Hotelier and interior designer Olga Polizzi kept her first purchase from antiquities and curiosities dealer Craig Finch in storage for a decade. It took that long before it became clear where the four large metal 19th-century dragon grotesques she’d acquired should live. Unfazed by having only the faintest glimmer of their fate, she had bought them on the spot at Olympia International Art & Antiques Fair. That was 20 years ago, and the occasion of Polizzi’s first encounter with Finch & Co. Since then she has made a point of investigating its stand during her annual visits to the Olympia fair in June and the Brussels Antiques & Fine Art Fair every January. “No one else does quite what they do,” she says. “Their finds could be anything from walrus skulls to Norman busts and include things people would call ugly as well as beautiful.” Finch agrees. “Whether natural, anthropological, archaeological or historical, curiosities are by their nature often strange,” he explains.
Polizzi’s four metal dragon heads have since taken residence in the garden of her house in the English countryside. One pair sit atop specially created columns and the other two snarl from her rose-garden wall and spout water into lead pots. These remain Finch’s favourite purchases by Polizzi – in their previous life they had been part of a “Belgian princely collection”, he says, and occupied the orangery at the Botanical Garden of Brussels, a provenance and story embraced by Polizzi. “I like to know where things come from,” she says.
While curios from Francophone Europe are of particular interest, those with Italian history strike a chord with Polizzi’s own family. As the daughter of the late hotelier Lord Forte (and younger sister of Sir Rocco; Polizzi is director of design and deputy chairperson of Rocco Forte Hotels, and second major shareholder in the group after her brother, as well as independently owning two hotels in the West Country), her Italian blood comes from her father and her Italian surname from her first husband Count Alessandro Polizzi. Speaking about what drew her to a late-17th-century neoclassical marble bust of Nero that she bought from Finch and is now displayed at her country home, she says: “It was important to me that Nero was Roman. My father came from the hills around Rome, and although Nero was a controversial figure, some say he wasn’t such a bad chap.”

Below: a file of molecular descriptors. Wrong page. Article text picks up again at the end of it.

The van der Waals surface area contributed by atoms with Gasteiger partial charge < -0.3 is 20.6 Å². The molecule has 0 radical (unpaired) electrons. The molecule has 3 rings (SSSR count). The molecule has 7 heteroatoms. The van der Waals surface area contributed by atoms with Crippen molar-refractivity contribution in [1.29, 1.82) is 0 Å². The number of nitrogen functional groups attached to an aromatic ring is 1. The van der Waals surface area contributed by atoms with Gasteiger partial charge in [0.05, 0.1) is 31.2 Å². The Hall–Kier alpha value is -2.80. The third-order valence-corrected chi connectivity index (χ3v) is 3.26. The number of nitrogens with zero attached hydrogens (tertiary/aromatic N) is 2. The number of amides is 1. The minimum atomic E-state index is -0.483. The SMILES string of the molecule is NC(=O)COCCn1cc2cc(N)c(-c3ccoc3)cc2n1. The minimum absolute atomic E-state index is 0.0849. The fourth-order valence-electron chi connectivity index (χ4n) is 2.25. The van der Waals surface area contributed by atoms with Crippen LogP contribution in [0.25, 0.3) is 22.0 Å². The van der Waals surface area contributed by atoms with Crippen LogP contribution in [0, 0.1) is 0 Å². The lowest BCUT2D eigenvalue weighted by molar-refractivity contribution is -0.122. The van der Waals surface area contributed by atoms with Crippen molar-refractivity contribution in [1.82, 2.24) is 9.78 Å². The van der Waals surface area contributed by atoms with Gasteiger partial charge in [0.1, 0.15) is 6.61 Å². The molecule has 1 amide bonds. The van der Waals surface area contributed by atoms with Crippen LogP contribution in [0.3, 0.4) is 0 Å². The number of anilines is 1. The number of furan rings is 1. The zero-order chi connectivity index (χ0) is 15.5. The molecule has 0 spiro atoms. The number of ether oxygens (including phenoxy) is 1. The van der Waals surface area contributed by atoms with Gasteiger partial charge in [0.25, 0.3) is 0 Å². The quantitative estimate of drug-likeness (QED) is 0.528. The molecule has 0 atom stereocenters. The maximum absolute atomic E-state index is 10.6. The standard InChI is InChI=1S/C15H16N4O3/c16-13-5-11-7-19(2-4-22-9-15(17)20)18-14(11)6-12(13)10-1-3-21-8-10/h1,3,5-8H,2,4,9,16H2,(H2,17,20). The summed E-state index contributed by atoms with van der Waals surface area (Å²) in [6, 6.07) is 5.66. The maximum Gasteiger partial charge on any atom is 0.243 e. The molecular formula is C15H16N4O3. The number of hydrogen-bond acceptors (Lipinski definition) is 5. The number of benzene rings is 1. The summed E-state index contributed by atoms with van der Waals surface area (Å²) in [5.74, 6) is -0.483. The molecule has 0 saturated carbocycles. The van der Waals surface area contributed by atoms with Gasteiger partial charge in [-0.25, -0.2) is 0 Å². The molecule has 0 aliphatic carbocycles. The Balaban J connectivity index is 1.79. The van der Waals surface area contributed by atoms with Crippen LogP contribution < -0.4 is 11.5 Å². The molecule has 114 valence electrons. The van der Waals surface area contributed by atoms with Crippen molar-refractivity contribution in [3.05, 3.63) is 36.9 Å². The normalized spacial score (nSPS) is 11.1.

Other Italian favourites include icons and crucifixes, especially if carved in wood. Finch calls these her “intimate choices”. “I’m very fond of Madonnas both for their religious aspect and symbolism of motherhood,” she confesses. “I feel they represent all of us long-suffering mothers.” Polizzi has two daughters, restaurateur Charlotte Polizzi Peyton and television presenter Alex Polizzi (aka The Hotel Inspector), and two stepchildren with her husband, writer and broadcaster William Shawcross.
Polizzi claims to be a “bad collector”, calling herself “more of a decorative eye”. “Instead of concentrating on one thing, I get carried away by my enthusiasm for beauty, so my collection is like a cabinet of curiosities,” she apologises. But this wunderkammer attitude, which she attributes to the influence of her late friend Alistair McAlpine, whose Cork Street gallery she used to frequent, is less idiosyncratic than she fears. The 500-year-old cabinet of curiosities tradition arguably laid the foundation for contemporary ideas about collecting. Early wunderkammern of Europe, with diverse arrays of natural, historical and archaeological objects, launched the smörgåsbord aesthetic around which Finch’s business is based.